consideration for the well-being of the workers many women are made unemployed or under-employed. However, the INTECH research project also shows that conditions may vary in each industrial sector and in each country. Despite the general trends, the wide variations among the range of countries are made apparent by such factors as the level and quality of trade union organisation, the standard of women’s education and what women expect from themselves and for themselves as individuals.
The capacity of women workers to turn these workplace changes to their own long-term advantage depends basically on the socio-economic status of women in each country. But there is no room for fatalism: women’s organisations of different types and descriptions and trade unions are able to organise and gain improved working conditions and new social legislation to improve the prospects of all working women now and in the future.
The following excerpts are from a selection of the reports of the investigations. They show that women are usually causght in a cleft stick: they want and need jobs brought about by new investment, increased demand for consumer goods and new production methods; but the quality of their work and their future employment prospects is determined by their gender. It is not the new technology that is at fault but the social definition of their labour.
Women workers and new technology
Women have often had to bear the negative effects of technological change. The Green Revolution resulted in the loss of agricultural jobs for women, whose labour was replaced by new forms of mechanisation. In the industrial sector, jobs have been created for women but women workers tend to be pushed aside by men as an industry becomes more capital-intensive. Yet, in cases where technology has led to the creation of jobs for women, the working conditions can be difficult and hazardous.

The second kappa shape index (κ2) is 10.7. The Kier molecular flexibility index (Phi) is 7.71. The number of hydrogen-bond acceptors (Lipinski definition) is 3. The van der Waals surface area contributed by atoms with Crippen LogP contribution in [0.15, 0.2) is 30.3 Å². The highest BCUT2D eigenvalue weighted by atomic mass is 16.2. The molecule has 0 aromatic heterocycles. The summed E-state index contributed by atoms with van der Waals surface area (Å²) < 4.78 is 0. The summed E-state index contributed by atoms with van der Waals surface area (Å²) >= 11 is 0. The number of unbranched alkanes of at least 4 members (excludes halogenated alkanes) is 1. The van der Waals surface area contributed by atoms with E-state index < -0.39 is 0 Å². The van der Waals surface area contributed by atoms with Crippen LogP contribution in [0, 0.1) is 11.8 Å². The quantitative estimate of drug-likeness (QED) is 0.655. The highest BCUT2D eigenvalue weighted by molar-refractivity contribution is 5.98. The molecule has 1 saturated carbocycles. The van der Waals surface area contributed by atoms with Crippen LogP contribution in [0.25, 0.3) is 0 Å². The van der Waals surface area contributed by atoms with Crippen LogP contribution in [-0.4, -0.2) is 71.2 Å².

The export-oriented garment industry still depends on manual labour.
New technology can be a double-edged sword. In Bangladesh many women working in banking reported that new technology created new opportunities for them to upgrade their knowledge, skills and abilities through training and re-training. This would help ensure future job security. On the other hand, the intensive use of computers in banking implies higher technical and analytical skills, such as understanding computer operations, systems analysis, programming and data processing. Many of these jobs are not considered suitable for
women and so are given to men. And, these men are promoted more quickly than women who are not given the chance to learn and develop these skills. The result is that women’s recruitment to banking is falling, compared to that of men and at the same time, women’s opportunities for promotion are more limited than before.
Because of the work they do, women continue to encounter health and safety problems associated with the technology. Eyestrain, repetitive strain injury and headaches (possibly a symptom of an underlying condition) are commonly reported. In some banks, measures have been taken to relieve the hazards that cause these effects.
In Bangladesh, although 90% of garment workers are women, 88% work in production processes, doing sewing and finishing. Only a few have post-production or supervisory jobs. There are no women cutters or quality control operators. Moreover, there is no women in departments dealing with computerised machinery.
Although working conditions should be governed by labour laws, garment workers in Bangladesh work longer hours than any other industrial worker in the country - often from 8am to 10pm with two breaks of 30min and 15 min. And although night work is banned for women, 78% of women interviewed are forced to work overtime at night.
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Asian Women Workers Newsletter Vol. 16 No. 4 October 1997